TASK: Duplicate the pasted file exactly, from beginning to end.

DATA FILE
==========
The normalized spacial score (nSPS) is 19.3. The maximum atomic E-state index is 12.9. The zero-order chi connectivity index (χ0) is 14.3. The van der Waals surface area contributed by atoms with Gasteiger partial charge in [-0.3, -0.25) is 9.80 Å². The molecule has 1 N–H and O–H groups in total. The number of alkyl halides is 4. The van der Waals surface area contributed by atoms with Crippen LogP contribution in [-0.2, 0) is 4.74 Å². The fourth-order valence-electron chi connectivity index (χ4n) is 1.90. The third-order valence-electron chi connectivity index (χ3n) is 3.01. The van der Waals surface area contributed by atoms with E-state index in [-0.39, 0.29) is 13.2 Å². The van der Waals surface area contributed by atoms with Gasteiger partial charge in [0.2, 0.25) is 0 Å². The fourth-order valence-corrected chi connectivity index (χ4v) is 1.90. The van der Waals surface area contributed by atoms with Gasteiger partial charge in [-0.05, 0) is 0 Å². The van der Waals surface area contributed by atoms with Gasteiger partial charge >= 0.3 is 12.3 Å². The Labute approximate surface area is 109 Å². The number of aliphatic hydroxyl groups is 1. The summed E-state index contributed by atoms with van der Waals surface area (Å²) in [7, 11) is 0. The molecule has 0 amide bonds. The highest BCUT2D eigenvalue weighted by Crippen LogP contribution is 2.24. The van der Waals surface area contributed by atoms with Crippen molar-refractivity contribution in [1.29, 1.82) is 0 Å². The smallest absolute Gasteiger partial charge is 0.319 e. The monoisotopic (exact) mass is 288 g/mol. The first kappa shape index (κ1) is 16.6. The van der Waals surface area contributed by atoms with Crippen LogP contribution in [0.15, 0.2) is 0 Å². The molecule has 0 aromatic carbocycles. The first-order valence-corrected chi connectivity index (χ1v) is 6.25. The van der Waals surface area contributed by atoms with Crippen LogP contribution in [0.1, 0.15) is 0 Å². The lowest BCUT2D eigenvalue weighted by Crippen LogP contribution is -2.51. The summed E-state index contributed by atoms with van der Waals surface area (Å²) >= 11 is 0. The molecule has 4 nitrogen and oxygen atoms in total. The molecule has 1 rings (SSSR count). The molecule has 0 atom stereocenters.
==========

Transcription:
The normalized spacial score (nSPS) is 19.3. The maximum atomic E-state index is 12.9. The zero-order chi connectivity index (χ0) is 14.3. The van der Waals surface area contributed by atoms with Gasteiger partial charge in [-0.3, -0.25) is 9.80 Å². The molecule has 1 N–H and O–H groups in total. The number of alkyl halides is 4. The van der Waals surface area contributed by atoms with Crippen LogP contribution in [-0.2, 0) is 4.74 Å². The fourth-order valence-electron chi connectivity index (χ4n) is 1.90. The third-order valence-electron chi connectivity index (χ3n) is 3.01. The van der Waals surface area contributed by atoms with E-state index in [-0.39, 0.29) is 13.2 Å². The van der Waals surface area contributed by atoms with Gasteiger partial charge in [0.2, 0.25) is 0 Å². The fourth-order valence-corrected chi connectivity index (χ4v) is 1.90. The van der Waals surface area contributed by atoms with Gasteiger partial charge in [-0.05, 0) is 0 Å². The van der Waals surface area contributed by atoms with Gasteiger partial charge >= 0.3 is 12.3 Å². The Labute approximate surface area is 109 Å². The number of aliphatic hydroxyl groups is 1. The summed E-state index contributed by atoms with van der Waals surface area (Å²) in [7, 11) is 0. The molecule has 0 amide bonds. The highest BCUT2D eigenvalue weighted by Crippen LogP contribution is 2.24. The van der Waals surface area contributed by atoms with Crippen molar-refractivity contribution in [1.29, 1.82) is 0 Å². The smallest absolute Gasteiger partial charge is 0.319 e. The monoisotopic (exact) mass is 288 g/mol. The first kappa shape index (κ1) is 16.6. The van der Waals surface area contributed by atoms with Crippen LogP contribution in [0.15, 0.2) is 0 Å². The molecule has 0 aromatic carbocycles. The first-order valence-corrected chi connectivity index (χ1v) is 6.25. The van der Waals surface area contributed by atoms with Crippen LogP contribution in [0.1, 0.15) is 0 Å². The lowest BCUT2D eigenvalue weighted by Crippen LogP contribution is -2.51. The summed E-state index contributed by atoms with van der Waals surface area (Å²) >= 11 is 0. The molecule has 4 nitrogen and oxygen atoms in total. The molecule has 1 rings (SSSR count). The molecule has 0 atom stereocenters.